Microsoft cofounder Paul Allen today called Windows 8 "puzzling" and "confusing initially," but assured users that they would eventually learn to like the new OS.
Allen, who cofounded Microsoft with Bill Gates in 1975, left the company in 1983 after being diagnosed with Hodgkin's disease. He is best known in the Pacific Northwest as the owner of the NFL's Seattle Seahawks and the NBA's Portland Trailblazers, and as a part-owner of the MLS' Seattle Sounders FC.
[ Also check out Woody Leonhard's Windows 8 review: Yes, it's that bad. | Get ready for Windows 8 with the Windows 8 Deep Dive PDF special report, which explains the new direction for Windows, the Metro interface for tablet and desktop apps, the transition from Windows 7, and more. | Stay atop key Microsoft technologies in our Technology: Microsoft newsletter. ]
In a post to his personal blog Tuesday -- strangely titled in the third person as, "Paul's take on Windows 8," Allen said he has been running Windows 8 Release Preview -- the public sneak peak Microsoft shipped May 31 -- on both a traditional desktop as well as on a Samsung 700T tablet. The latter, designed for Windows 7, not its successor, has been handed out or loaned in quantities by Microsoft to developers, analysts and members of the press in an effort to convince them to create software, or try out the touch-first features of Windows 8.
"I did encounter some puzzling aspects of Windows 8," Allen wrote, and said the dual, and dueling user interfaces (UIs), were confusing.
"The bimodal user experience can introduce confusion, especially when two versions of the same application -- such as Internet Explorer -- can be opened and run simultaneously," Allen said.
Windows 8 has come under fire from some quarters for a variety of reasons, but the one most cited has been the double-UI approach, one dubbed "Modern" or "Windows 8 style" (formerly "Metro") that features a flattened, minimalist look and responds best to touch and gestures, and the other, called "Classic" by a few, that resembles a tweaked Windows 7 desktop sans a Start button and Start menu.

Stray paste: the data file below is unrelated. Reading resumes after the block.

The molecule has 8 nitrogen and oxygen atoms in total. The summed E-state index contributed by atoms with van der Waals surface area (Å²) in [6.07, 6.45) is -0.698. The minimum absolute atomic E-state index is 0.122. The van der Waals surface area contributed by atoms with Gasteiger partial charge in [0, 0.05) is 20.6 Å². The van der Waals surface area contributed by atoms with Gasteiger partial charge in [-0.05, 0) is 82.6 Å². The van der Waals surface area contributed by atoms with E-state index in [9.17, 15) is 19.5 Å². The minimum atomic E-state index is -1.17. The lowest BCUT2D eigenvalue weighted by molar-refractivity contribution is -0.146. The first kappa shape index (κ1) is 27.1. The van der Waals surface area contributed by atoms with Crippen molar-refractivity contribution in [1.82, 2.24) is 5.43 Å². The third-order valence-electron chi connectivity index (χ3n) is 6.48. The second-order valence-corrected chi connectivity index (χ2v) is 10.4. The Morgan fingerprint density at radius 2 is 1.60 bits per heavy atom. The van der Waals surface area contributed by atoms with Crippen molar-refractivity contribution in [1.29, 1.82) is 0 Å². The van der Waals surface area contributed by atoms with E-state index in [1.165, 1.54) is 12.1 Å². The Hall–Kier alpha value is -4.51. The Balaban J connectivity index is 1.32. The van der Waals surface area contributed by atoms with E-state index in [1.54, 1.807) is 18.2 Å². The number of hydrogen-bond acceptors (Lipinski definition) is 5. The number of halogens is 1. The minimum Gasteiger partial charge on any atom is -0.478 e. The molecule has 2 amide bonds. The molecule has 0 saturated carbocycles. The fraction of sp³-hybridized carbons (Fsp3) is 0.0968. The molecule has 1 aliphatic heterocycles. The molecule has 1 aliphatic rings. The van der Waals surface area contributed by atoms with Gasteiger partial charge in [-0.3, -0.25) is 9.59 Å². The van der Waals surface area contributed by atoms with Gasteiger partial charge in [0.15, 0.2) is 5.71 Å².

Allen also repeated criticisms of Windows 8 that have been long-expressed by users, Microsoft watchers and analysts. "Strangely, there is no way to set the desktop as your default view ( there should be)," Allen wrote. "This is one of the single biggest changes in Windows 8: the lack of the familiar Start menu."
He also took Windows 8 to task for not helping users learn the new Windows 8 style UI and for hiding the shutdown command, points others have made. "Personally, I think it would have been nice to provide some sort of a visual cue indicating that commands are available, and how to invoke them," he said. "I found myself wishing that a Power tile was available on the Start screen to make these commands more accessible," Allen said.
Microsoft does offer a very animated tutorial during setup that demonstrates how to access the Charms menu, but that's the extent of its opening-round assistance.
In fact, Allen dedicated an entire section of this blog to the topic of "Puzzling aspects of the Windows 8 UI" that detailed everything from multiple-monitor desktop and notebook setups to the lack of a clock on the Start screen. He concluded, however, that even with its out-of-the-box quirks, Windows 8 would be manageable by users and that Microsoft would address them in the next release. "While these changes may prove confusing initially, after a short period of discovery most of these changes should quickly become familiar," said Allen. And like most other long-time Windows users, he applauded Microsoft for assembling an OS suitable for tablets, the hottest category of computer-like devices.
"Touch seems a natural progression in the evolution of operating systems, and I'm confident that Windows 8 offers the best of legacy Windows features with an eye toward a very promising future," Allen wrote.
Allen's mere mention of Windows 8 was newsworthy: Computerworld could not find any evidence of Allen blogging about earlier editions of the OS such as 2009's very successful Windows 7 or the problem-plagued Windows Vista of 2007.
At times, however, Allen has not been shy about speaking up about the company he cofounded. Last year, for instance, Allen said Microsoft "needs to accelerate the pace of product development" to stay competitive with rivals Google and Apple.
Microsoft will start selling Windows 8 on Oct. 26, the same date its computer-making partners launch new hardware equipped with the operating system. Microsoft will also debut its Surface RT tablet -- which runs the Windows RT spin-off OS -- that day.
Now 59, Allen is worth an estimated $15 billion, enough to rank No. 20 on the 2012 Forbes list of the wealthiest Americans. Company cofounder Bill Gates leads that list with a $66 billion net worth, while current CEO Steve Ballmer places No. 19 with $15.9 billion.
Gregg Keizer covers Microsoft, security issues, Apple, Web browsers and general technology breaking news for Computerworld. Follow Gregg on Twitter at @gkeizer, or subscribe to Gregg's RSS feed. His email address is email@example.com.
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This story, "Microsoft cofounder dings Windows 8 as 'puzzling, confusing'" was originally published by Computerworld.